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Efficacy of Systemic Postoperative Pulmonary Rehabilitation After Lung Resection Surgery.

Kim SK, Ahn YH, Yoon JA, Shin MJ, Chang JH, Cho JS, Lee MK, Kim MH, Yun EY, Jeong JH, Shin YB - Ann Rehabil Med (2015)

Bottom Line: A significant improvement on the VAS was observed in patients who received systemic PR >3 months.Significant improvements in forced vital capacity (FVC) and mBS score were observed in patients who received systemic PR >6 months (p<0.05).Other PFT results were not different compared with those in the control group.

View Article: PubMed Central - PubMed

Affiliation: Department of Rehabilitation Medicine, Pusan National University School of Medicine, Busan, Korea. ; Biomedical Research Institute, Pusan National University Hospital, Busan, Korea.

ABSTRACT

Objective: To investigate the efficacy of systemic pulmonary rehabilitation (PR) after lung resection in patients with lung cancer.

Methods: Forty-one patients undergoing lung resection were enrolled and classified into the experimental (n=31) and control groups (n=10). The experimental group underwent post-operative systemic PR which was conducted 30 min/day on every hospitalization day by an expert physical therapist. The control group received the same education about the PR exercises and were encouraged to self-exercise without supervision of the physical therapist. The PR group was taught a self-PR program and feedback was provided regularly until 6 months after surgery. We conducted pulmonary function testing (PFT) and used a visual analog scale (VAS) to evaluate pain, and the modified Borg Dyspnea Scale (mBS) to measure perceived respiratory exertion shortly before and 2 weeks, 1, 3, and 6 months after surgery.

Results: A significant improvement on the VAS was observed in patients who received systemic PR >3 months. Significant improvements in forced vital capacity (FVC) and mBS score were observed in patients who received systemic PR >6 months (p<0.05). Other PFT results were not different compared with those in the control group.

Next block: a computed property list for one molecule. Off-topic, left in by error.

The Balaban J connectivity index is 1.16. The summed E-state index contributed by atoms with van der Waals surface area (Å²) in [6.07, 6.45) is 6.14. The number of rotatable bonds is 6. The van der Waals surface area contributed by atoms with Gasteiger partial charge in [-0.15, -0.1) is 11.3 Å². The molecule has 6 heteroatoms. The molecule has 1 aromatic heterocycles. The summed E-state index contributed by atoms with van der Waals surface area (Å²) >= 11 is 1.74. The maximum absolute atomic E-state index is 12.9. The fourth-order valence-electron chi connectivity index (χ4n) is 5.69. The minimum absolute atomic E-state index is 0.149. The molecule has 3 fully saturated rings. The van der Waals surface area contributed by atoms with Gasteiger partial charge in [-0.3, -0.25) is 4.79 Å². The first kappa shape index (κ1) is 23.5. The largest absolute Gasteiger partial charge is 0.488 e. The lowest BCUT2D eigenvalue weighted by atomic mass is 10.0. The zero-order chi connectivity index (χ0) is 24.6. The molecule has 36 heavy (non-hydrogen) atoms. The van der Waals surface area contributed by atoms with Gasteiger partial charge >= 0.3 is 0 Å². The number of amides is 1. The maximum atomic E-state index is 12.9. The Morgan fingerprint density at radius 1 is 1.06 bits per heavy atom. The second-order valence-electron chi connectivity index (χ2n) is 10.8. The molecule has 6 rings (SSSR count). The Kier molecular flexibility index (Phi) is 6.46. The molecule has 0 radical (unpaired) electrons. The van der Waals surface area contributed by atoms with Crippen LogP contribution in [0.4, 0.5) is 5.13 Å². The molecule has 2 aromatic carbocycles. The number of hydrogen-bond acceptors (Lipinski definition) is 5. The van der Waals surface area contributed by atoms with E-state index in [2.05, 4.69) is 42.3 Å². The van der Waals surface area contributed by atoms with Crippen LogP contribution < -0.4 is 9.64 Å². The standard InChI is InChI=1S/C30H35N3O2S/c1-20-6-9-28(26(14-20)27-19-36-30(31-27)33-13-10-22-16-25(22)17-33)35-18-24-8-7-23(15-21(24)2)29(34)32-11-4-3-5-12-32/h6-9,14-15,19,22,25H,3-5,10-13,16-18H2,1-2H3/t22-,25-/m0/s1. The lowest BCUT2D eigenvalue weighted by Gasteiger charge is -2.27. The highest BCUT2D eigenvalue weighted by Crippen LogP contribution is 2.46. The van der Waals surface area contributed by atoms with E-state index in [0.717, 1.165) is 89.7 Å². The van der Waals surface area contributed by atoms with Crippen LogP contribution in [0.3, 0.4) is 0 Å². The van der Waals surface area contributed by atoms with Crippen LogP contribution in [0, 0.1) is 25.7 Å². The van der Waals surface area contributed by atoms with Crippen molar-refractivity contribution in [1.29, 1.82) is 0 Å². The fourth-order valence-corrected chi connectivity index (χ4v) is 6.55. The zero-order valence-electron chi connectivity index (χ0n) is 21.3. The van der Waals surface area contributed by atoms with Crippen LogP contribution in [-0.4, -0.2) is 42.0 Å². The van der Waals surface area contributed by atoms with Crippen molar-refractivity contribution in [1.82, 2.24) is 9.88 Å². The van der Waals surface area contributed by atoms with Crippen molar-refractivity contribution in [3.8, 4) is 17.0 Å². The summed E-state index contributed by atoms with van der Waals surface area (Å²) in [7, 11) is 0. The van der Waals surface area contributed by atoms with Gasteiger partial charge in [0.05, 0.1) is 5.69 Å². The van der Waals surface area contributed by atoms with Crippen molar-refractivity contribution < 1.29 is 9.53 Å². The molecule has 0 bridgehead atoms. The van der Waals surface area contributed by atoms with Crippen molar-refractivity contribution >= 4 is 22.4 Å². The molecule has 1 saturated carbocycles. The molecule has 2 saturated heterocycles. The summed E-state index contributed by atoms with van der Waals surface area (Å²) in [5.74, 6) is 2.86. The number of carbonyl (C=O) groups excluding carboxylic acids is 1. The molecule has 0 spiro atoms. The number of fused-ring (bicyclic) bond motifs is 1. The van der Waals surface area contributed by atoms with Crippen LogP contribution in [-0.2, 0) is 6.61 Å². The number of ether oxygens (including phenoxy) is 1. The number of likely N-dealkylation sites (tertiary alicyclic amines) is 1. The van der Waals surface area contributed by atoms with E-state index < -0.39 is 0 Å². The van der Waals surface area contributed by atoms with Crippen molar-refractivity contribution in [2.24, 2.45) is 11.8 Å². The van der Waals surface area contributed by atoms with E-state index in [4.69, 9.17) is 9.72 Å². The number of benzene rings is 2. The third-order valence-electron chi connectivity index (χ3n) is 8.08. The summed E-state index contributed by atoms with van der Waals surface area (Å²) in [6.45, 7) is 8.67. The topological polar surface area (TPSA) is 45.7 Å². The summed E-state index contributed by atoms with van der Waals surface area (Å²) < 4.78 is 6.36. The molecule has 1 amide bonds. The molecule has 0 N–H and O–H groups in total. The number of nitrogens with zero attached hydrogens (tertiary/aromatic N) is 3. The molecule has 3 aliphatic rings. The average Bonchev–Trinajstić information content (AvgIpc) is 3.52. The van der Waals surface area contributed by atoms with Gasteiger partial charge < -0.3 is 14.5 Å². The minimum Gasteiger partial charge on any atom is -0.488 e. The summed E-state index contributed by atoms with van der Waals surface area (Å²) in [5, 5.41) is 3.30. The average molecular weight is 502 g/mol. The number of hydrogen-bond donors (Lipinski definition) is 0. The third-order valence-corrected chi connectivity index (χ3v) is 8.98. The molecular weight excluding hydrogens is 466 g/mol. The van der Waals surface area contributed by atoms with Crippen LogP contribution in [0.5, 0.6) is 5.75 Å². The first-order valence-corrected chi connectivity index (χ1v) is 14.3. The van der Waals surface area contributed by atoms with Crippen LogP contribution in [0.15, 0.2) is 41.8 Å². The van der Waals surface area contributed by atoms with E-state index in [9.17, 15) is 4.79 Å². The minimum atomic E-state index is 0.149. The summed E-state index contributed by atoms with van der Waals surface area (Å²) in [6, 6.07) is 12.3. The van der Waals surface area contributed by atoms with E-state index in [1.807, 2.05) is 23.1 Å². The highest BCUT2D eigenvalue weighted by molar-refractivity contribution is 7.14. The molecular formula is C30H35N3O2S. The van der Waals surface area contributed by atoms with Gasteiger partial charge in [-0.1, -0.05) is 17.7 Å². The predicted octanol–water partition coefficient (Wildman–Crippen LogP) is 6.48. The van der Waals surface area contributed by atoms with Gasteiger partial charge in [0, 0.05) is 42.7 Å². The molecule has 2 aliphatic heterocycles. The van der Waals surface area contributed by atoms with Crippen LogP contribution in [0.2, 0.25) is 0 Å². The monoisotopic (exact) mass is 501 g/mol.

Conclusion: Patients who received lung resection suffered a significant decline in functional reserve and increases in pain and subjective dyspnea deteriorating quality of life (QoL). Systemic PR supervised by a therapist helped improve reduced pulmonary FVC and QoL and minimized discomfort during the postoperative periods in patients who underwent lung resection.

No MeSH data available.


Related in: MedlinePlus

Changes in (A) VAS and (B) mBS scores before and 2 weeks and 1, 3, and 6 months after surgery. VAS, visual analog scale; mBS, modified Borg Dyspnea Scale.
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Figure 2: Changes in (A) VAS and (B) mBS scores before and 2 weeks and 1, 3, and 6 months after surgery. VAS, visual analog scale; mBS, modified Borg Dyspnea Scale.

Mentions: The VAS evaluated 3 months after surgery showed difference between the experimental group and control group (VAS=1.0 [range, 0.00-2.00] vs. VAS=2.5 [range, 1.75-3.25]; p=0.014). The systemic PR group showed more significant improvement on the VAS compared with that of the control group 6 months after surgery (VAS=0.0 [range, 0.00-1.00] vs. VAS=2.0 [range, 1.00-2.25]; p=0.004) (Table 3, Fig. 2).